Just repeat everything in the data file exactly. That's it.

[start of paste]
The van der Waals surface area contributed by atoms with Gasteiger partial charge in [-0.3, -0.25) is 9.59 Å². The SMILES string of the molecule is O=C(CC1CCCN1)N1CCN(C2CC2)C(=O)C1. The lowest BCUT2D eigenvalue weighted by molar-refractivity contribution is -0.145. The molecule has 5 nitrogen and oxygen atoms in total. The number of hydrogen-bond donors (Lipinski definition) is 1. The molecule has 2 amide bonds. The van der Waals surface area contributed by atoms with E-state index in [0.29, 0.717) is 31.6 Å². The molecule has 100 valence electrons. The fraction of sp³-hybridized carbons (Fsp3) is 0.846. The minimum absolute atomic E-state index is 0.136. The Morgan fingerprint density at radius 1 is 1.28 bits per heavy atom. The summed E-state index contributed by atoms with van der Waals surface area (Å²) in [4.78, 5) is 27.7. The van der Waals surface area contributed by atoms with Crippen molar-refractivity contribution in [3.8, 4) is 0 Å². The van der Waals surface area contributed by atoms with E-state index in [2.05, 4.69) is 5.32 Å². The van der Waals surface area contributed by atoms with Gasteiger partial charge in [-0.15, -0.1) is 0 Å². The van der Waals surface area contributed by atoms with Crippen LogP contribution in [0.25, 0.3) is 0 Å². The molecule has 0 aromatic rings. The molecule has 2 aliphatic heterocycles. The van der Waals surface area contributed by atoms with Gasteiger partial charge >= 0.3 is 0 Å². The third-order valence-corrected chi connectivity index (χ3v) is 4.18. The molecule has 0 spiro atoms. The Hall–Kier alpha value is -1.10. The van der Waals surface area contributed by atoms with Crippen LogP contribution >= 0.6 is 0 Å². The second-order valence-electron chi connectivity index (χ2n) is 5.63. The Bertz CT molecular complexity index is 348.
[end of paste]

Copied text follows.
The van der Waals surface area contributed by atoms with Gasteiger partial charge in [-0.3, -0.25) is 9.59 Å². The SMILES string of the molecule is O=C(CC1CCCN1)N1CCN(C2CC2)C(=O)C1. The lowest BCUT2D eigenvalue weighted by molar-refractivity contribution is -0.145. The molecule has 5 nitrogen and oxygen atoms in total. The number of hydrogen-bond donors (Lipinski definition) is 1. The molecule has 2 amide bonds. The van der Waals surface area contributed by atoms with E-state index in [0.29, 0.717) is 31.6 Å². The molecule has 100 valence electrons. The fraction of sp³-hybridized carbons (Fsp3) is 0.846. The minimum absolute atomic E-state index is 0.136. The Morgan fingerprint density at radius 1 is 1.28 bits per heavy atom. The summed E-state index contributed by atoms with van der Waals surface area (Å²) in [4.78, 5) is 27.7. The van der Waals surface area contributed by atoms with Crippen molar-refractivity contribution in [3.8, 4) is 0 Å². The van der Waals surface area contributed by atoms with E-state index in [2.05, 4.69) is 5.32 Å². The van der Waals surface area contributed by atoms with Gasteiger partial charge in [-0.15, -0.1) is 0 Å². The van der Waals surface area contributed by atoms with Crippen LogP contribution in [0.25, 0.3) is 0 Å². The molecule has 0 aromatic rings. The molecule has 2 aliphatic heterocycles. The van der Waals surface area contributed by atoms with Gasteiger partial charge >= 0.3 is 0 Å². The third-order valence-corrected chi connectivity index (χ3v) is 4.18. The molecule has 0 spiro atoms. The Hall–Kier alpha value is -1.10. The van der Waals surface area contributed by atoms with Crippen LogP contribution >= 0.6 is 0 Å². The second-order valence-electron chi connectivity index (χ2n) is 5.63. The Bertz CT molecular complexity index is 348.